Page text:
Compare any two graphics cards:
GeForce GTX 1060 3GB vs Geforce GTX 770
IntroThe GeForce GTX 1060 3GB has a GPU core clock speed of 1506 MHz, and the 3072 MB of GDDR5 RAM runs at 2000 MHz through a 192-bit bus. It also is made up of 1152 Stream Processors, 72 Texture Address Units, and 48 Raster Operation Units.
Compare all that to the Geforce GTX 770, which uses a 28 nm design. nVidia has set the core frequency at 1046 MHz. The GDDR5 RAM works at a frequency of 1753 MHz on this specific model. It features 1536 SPUs as well as 128 TAUs and 32 Rasterization Operator Units.
Power Usage and Theoretical Benchmarks
Power Consumption (Max TDP)
In theory, the Geforce GTX 770 should perform just a bit faster than the GeForce GTX 1060 3GB overall. (explain)
Texel RateThe Geforce GTX 770 is a lot (more or less 23%) better at texture filtering than the GeForce GTX 1060 3GB. (explain)
Pixel RateThe GeForce GTX 1060 3GB should be quite a bit (about 116%) better at full screen anti-aliasing than the Geforce GTX 770, and should be capable of handling higher resolutions while still performing well. (explain)
Please note that the above 'benchmarks' are all just theoretical - the results were calculated based on the card's specifications, and real-world performance may (and probably will) vary at least a bit.
Please note that the price comparisons are based on search keywords - sometimes it might show cards with very similar names that are not exactly the same as the one chosen in the comparison. We do try to filter out the wrong results as best we can, though.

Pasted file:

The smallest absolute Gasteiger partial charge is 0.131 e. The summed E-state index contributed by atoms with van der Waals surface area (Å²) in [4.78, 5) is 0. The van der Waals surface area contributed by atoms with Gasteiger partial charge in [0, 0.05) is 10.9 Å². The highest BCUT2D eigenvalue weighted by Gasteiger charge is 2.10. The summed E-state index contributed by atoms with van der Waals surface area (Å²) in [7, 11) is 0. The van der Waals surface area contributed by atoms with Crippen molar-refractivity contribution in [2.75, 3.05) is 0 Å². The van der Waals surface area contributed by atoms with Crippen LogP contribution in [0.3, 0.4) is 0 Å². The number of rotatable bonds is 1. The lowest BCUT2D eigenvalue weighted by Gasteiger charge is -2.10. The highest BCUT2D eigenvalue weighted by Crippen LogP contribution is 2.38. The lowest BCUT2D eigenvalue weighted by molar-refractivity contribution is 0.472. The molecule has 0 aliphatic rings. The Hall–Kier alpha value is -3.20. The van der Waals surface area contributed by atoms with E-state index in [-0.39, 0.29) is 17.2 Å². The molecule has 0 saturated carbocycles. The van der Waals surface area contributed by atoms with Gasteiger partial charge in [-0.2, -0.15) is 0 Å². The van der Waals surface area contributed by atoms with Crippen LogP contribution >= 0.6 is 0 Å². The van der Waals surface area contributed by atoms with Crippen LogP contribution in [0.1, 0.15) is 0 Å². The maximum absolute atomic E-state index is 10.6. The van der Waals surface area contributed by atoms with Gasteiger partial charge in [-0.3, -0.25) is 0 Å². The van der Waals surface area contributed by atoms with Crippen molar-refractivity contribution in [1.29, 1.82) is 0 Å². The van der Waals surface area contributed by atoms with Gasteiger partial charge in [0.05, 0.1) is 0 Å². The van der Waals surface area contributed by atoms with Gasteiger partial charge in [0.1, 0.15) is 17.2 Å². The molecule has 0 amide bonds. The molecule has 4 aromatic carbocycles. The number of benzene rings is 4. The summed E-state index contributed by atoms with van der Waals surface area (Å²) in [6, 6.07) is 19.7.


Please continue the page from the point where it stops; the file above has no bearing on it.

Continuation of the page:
Memory Bandwidth: Bandwidth is the largest amount of information (counted in MB per second) that can be transferred over the external memory interface within a second. It's worked out by multiplying the bus width by its memory clock speed. If it uses DDR RAM, it should be multiplied by 2 once again. If DDR5, multiply by 4 instead. The higher the card's memory bandwidth, the faster the card will be in general. It especially helps with anti-aliasing, High Dynamic Range and high resolutions.
Texel Rate: Texel rate is the maximum texture map elements (texels) that can be processed in one second. This is worked out by multiplying the total texture units by the core speed of the chip. The better this number, the better the card will be at texture filtering (anisotropic filtering - AF). It is measured in millions of texels processed in one second.
Pixel Rate: Pixel rate is the maximum number of pixels that the graphics card can possibly record to the local memory per second - measured in millions of pixels per second. The number is calculated by multiplying the number of Render Output Units by the the core clock speed. ROPs (Raster Operations Pipelines - aka Render Output Units) are responsible for outputting the pixels (image) to the screen. The actual pixel rate also depends on quite a few other factors, especially the memory bandwidth - the lower the memory bandwidth is, the lower the ability to get to the max fill rate.